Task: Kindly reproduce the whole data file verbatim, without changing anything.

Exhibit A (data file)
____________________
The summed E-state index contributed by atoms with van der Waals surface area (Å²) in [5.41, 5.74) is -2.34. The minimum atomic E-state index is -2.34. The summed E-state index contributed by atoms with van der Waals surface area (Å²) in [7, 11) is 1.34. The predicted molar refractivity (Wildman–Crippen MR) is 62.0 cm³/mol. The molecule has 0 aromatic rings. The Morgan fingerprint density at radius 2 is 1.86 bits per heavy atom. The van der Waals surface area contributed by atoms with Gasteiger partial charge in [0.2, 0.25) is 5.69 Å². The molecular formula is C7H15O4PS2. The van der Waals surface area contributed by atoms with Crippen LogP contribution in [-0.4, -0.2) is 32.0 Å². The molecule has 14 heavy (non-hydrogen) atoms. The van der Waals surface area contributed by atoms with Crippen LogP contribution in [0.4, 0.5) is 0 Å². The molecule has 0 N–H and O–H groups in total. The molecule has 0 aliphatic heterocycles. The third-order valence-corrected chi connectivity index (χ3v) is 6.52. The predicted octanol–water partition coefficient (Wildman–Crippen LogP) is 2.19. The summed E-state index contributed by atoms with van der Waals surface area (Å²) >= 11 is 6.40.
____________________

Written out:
The summed E-state index contributed by atoms with van der Waals surface area (Å²) in [5.41, 5.74) is -2.34. The minimum atomic E-state index is -2.34. The summed E-state index contributed by atoms with van der Waals surface area (Å²) in [7, 11) is 1.34. The predicted molar refractivity (Wildman–Crippen MR) is 62.0 cm³/mol. The molecule has 0 aromatic rings. The Morgan fingerprint density at radius 2 is 1.86 bits per heavy atom. The van der Waals surface area contributed by atoms with Gasteiger partial charge in [0.2, 0.25) is 5.69 Å². The molecular formula is C7H15O4PS2. The van der Waals surface area contributed by atoms with Crippen LogP contribution in [-0.4, -0.2) is 32.0 Å². The molecule has 14 heavy (non-hydrogen) atoms. The van der Waals surface area contributed by atoms with Crippen LogP contribution in [0.4, 0.5) is 0 Å². The molecule has 0 N–H and O–H groups in total. The molecule has 0 aliphatic heterocycles. The third-order valence-corrected chi connectivity index (χ3v) is 6.52. The predicted octanol–water partition coefficient (Wildman–Crippen LogP) is 2.19. The summed E-state index contributed by atoms with van der Waals surface area (Å²) >= 11 is 6.40.